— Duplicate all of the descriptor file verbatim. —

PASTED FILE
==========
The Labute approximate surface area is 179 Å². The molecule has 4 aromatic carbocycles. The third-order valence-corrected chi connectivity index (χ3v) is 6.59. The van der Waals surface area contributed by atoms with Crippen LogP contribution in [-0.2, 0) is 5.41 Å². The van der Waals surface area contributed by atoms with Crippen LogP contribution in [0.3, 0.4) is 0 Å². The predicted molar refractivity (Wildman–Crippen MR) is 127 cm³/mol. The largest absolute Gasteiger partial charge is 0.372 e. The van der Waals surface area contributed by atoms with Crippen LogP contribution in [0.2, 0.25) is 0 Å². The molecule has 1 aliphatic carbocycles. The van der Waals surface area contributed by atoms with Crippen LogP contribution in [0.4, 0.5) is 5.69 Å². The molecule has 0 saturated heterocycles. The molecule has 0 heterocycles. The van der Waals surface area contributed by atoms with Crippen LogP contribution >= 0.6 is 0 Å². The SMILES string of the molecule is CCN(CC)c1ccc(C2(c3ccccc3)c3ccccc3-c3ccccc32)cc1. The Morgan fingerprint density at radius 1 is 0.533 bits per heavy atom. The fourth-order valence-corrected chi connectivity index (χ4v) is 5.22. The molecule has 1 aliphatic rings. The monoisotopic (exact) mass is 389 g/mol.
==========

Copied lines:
The Labute approximate surface area is 179 Å². The molecule has 4 aromatic carbocycles. The third-order valence-corrected chi connectivity index (χ3v) is 6.59. The van der Waals surface area contributed by atoms with Crippen LogP contribution in [-0.2, 0) is 5.41 Å². The van der Waals surface area contributed by atoms with Crippen LogP contribution in [0.3, 0.4) is 0 Å². The predicted molar refractivity (Wildman–Crippen MR) is 127 cm³/mol. The largest absolute Gasteiger partial charge is 0.372 e. The van der Waals surface area contributed by atoms with Crippen LogP contribution in [0.2, 0.25) is 0 Å². The molecule has 1 aliphatic carbocycles. The van der Waals surface area contributed by atoms with Crippen LogP contribution in [0.4, 0.5) is 5.69 Å². The molecule has 0 saturated heterocycles. The molecule has 0 heterocycles. The van der Waals surface area contributed by atoms with Crippen LogP contribution >= 0.6 is 0 Å². The SMILES string of the molecule is CCN(CC)c1ccc(C2(c3ccccc3)c3ccccc3-c3ccccc32)cc1. The Morgan fingerprint density at radius 1 is 0.533 bits per heavy atom. The fourth-order valence-corrected chi connectivity index (χ4v) is 5.22. The molecule has 1 aliphatic rings. The monoisotopic (exact) mass is 389 g/mol.